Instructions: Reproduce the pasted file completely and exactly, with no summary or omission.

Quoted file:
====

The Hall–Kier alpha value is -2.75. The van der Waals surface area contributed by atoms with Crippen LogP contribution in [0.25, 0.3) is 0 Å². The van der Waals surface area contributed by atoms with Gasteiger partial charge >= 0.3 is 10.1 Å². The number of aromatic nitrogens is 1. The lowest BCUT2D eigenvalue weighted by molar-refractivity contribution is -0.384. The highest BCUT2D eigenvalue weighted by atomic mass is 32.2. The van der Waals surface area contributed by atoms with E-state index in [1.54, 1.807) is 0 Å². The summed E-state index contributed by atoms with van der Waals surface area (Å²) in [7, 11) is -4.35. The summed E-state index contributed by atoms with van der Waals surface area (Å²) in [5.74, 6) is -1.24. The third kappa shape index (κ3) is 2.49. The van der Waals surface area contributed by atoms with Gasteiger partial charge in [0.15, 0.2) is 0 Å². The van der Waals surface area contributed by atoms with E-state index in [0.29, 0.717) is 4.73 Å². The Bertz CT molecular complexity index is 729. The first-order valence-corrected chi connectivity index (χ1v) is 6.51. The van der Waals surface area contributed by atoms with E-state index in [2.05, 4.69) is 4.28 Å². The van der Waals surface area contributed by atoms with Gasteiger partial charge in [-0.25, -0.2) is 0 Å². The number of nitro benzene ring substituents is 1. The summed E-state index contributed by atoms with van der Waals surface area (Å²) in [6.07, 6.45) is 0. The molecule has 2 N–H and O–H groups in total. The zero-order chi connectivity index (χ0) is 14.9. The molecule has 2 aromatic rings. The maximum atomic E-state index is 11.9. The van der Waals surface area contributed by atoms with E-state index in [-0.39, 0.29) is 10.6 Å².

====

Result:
The Hall–Kier alpha value is -2.75. The van der Waals surface area contributed by atoms with Crippen LogP contribution in [0.25, 0.3) is 0 Å². The van der Waals surface area contributed by atoms with Gasteiger partial charge >= 0.3 is 10.1 Å². The number of aromatic nitrogens is 1. The lowest BCUT2D eigenvalue weighted by molar-refractivity contribution is -0.384. The highest BCUT2D eigenvalue weighted by atomic mass is 32.2. The van der Waals surface area contributed by atoms with E-state index in [1.54, 1.807) is 0 Å². The summed E-state index contributed by atoms with van der Waals surface area (Å²) in [7, 11) is -4.35. The summed E-state index contributed by atoms with van der Waals surface area (Å²) in [5.74, 6) is -1.24. The third kappa shape index (κ3) is 2.49. The van der Waals surface area contributed by atoms with Gasteiger partial charge in [0.15, 0.2) is 0 Å². The van der Waals surface area contributed by atoms with E-state index in [0.29, 0.717) is 4.73 Å². The Bertz CT molecular complexity index is 729. The first-order valence-corrected chi connectivity index (χ1v) is 6.51. The van der Waals surface area contributed by atoms with E-state index in [2.05, 4.69) is 4.28 Å². The van der Waals surface area contributed by atoms with Gasteiger partial charge in [-0.25, -0.2) is 0 Å². The number of nitro benzene ring substituents is 1. The summed E-state index contributed by atoms with van der Waals surface area (Å²) in [6.07, 6.45) is 0. The molecule has 2 N–H and O–H groups in total. The zero-order chi connectivity index (χ0) is 14.9. The molecule has 2 aromatic rings. The maximum atomic E-state index is 11.9. The van der Waals surface area contributed by atoms with E-state index in [-0.39, 0.29) is 10.6 Å².